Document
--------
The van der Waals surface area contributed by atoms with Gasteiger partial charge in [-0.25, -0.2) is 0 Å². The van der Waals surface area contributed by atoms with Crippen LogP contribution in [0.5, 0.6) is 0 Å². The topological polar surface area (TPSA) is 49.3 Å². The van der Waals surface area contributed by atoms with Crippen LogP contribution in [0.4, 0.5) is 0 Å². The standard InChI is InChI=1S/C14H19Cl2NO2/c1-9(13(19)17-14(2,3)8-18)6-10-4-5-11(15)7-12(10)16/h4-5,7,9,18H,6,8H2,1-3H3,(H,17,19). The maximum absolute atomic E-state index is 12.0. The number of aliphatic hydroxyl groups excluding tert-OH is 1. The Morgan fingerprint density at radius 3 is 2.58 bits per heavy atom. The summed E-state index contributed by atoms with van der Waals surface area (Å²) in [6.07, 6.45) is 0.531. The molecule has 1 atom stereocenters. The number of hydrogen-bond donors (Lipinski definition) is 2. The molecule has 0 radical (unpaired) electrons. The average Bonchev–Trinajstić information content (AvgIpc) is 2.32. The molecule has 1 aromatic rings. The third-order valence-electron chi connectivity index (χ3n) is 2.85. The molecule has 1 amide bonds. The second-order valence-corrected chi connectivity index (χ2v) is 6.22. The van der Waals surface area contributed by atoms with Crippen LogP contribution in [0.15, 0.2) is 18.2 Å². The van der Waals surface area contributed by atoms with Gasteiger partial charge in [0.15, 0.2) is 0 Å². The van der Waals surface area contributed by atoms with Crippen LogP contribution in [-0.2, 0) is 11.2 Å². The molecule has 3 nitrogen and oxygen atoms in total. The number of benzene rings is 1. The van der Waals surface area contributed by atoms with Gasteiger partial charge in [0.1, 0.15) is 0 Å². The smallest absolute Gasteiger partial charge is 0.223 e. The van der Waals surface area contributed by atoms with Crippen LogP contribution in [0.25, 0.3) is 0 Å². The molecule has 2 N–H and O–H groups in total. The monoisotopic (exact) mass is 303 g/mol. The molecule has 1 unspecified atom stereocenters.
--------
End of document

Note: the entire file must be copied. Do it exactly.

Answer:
The van der Waals surface area contributed by atoms with Gasteiger partial charge in [-0.25, -0.2) is 0 Å². The van der Waals surface area contributed by atoms with Crippen LogP contribution in [0.5, 0.6) is 0 Å². The topological polar surface area (TPSA) is 49.3 Å². The van der Waals surface area contributed by atoms with Crippen LogP contribution in [0.4, 0.5) is 0 Å². The standard InChI is InChI=1S/C14H19Cl2NO2/c1-9(13(19)17-14(2,3)8-18)6-10-4-5-11(15)7-12(10)16/h4-5,7,9,18H,6,8H2,1-3H3,(H,17,19). The maximum absolute atomic E-state index is 12.0. The number of aliphatic hydroxyl groups excluding tert-OH is 1. The Morgan fingerprint density at radius 3 is 2.58 bits per heavy atom. The summed E-state index contributed by atoms with van der Waals surface area (Å²) in [6.07, 6.45) is 0.531. The molecule has 1 atom stereocenters. The number of hydrogen-bond donors (Lipinski definition) is 2. The molecule has 0 radical (unpaired) electrons. The average Bonchev–Trinajstić information content (AvgIpc) is 2.32. The molecule has 1 aromatic rings. The third-order valence-electron chi connectivity index (χ3n) is 2.85. The molecule has 1 amide bonds. The second-order valence-corrected chi connectivity index (χ2v) is 6.22. The van der Waals surface area contributed by atoms with Crippen LogP contribution in [0.15, 0.2) is 18.2 Å². The van der Waals surface area contributed by atoms with Gasteiger partial charge in [0.15, 0.2) is 0 Å². The van der Waals surface area contributed by atoms with Crippen LogP contribution in [-0.2, 0) is 11.2 Å². The molecule has 3 nitrogen and oxygen atoms in total. The number of benzene rings is 1. The van der Waals surface area contributed by atoms with Gasteiger partial charge in [0.1, 0.15) is 0 Å². The smallest absolute Gasteiger partial charge is 0.223 e. The van der Waals surface area contributed by atoms with Crippen LogP contribution in [0.25, 0.3) is 0 Å². The molecule has 2 N–H and O–H groups in total. The monoisotopic (exact) mass is 303 g/mol. The molecule has 1 unspecified atom stereocenters.